when an event is viewed as rising from within—due, for example, to a failure of leadership—social turbulence usually occurs. Thus, high unemployment often leads to political change. The widespread suspicion that seems to have accompanied recent energy crises in the United States suggests that oil shortages fit in this latter category.
Differing economic self-interests can add to the strains of an energy emergency. Some individuals and groups will see each other as rivals for scarce resources—the violence in gasoline lines is an example—and groups that gain in the crisis will probably receive blame for the emergency itself or for the area’s lack of preparedness for it. And other conflicts will arise. For example, in an oil shortage, a firm may find it more attractive to shut down for the duration than to install an alternative heating system that will not be needed when the emergency is over. To employees and customers, however, this may seem to be an unacceptably disruptive strategy. Some categories of energy users may appeal to government for protection from price or quantity impacts of an emergency, but the more categories that are protected, the more severe will be the impacts on the remainder. Giving agricultural users or car rental firms extra gasoline allocations, as in the recent federal allocation plan, reduces the gasoline available for other users who believe they are equally, or more, deserving.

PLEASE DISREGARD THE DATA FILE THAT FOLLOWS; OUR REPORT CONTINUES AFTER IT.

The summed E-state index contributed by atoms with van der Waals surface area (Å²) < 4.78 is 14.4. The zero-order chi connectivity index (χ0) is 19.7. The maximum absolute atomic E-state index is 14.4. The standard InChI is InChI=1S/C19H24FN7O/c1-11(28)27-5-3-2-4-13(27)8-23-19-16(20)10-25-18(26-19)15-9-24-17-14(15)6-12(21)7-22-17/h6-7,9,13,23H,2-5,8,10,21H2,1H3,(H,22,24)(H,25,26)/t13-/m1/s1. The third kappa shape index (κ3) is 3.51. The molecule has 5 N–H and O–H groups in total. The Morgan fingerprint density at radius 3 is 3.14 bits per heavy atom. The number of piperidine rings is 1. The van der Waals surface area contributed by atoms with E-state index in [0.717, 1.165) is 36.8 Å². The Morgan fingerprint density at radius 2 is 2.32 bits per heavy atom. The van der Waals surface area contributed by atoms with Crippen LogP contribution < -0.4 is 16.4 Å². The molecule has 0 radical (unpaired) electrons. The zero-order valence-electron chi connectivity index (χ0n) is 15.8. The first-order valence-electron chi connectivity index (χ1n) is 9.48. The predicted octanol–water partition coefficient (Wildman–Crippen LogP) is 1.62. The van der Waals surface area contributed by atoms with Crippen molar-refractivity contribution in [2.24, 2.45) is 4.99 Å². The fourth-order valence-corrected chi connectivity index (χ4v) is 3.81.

Additional sources of friction can be found in limitations inherent in economic markets. For example, an emergency is likely to lead energy users to seek substitutes for scarce commodities—emergency housing or warm clothing for heating fuel, wood for fuel oil, electricity for natural gas, and so forth. Because of lags in market responses to such changes in demand which can take shape rapidly as people rush to copy the responses of others, sudden price increases and further scarcities could occur, aggravating concerns about equity and increasing the tendency to look for scapegoats.
Conflict may also arise from sharp and seemingly mysterious fluctuations in energy conditions. For instance, although oil storage is a stabilizing factor in the event of an import cutoff, unused storage capacity is destabilizing, because it encourages rapid private stockpiling if there is the threat of an emergency. If the unused capacity is substantial, prices could rise very rapidly as supplies available for sale disappear. This could occur even when enough oil is available at the start of a crisis to meet needs for use without a large price increase. When storage capacity is filled, the crisis may appear to ease; private stockpilers would be inclined to sell oil from inventories, causing prices to drop. A further threat could send prices back up again. In this way, a period of uncertainty could create a repeated “boom and bust” pattern in the oil supply system (see Forrester, 1961), raising questions about the motives of key parties and creating confusion and distrust among energy users.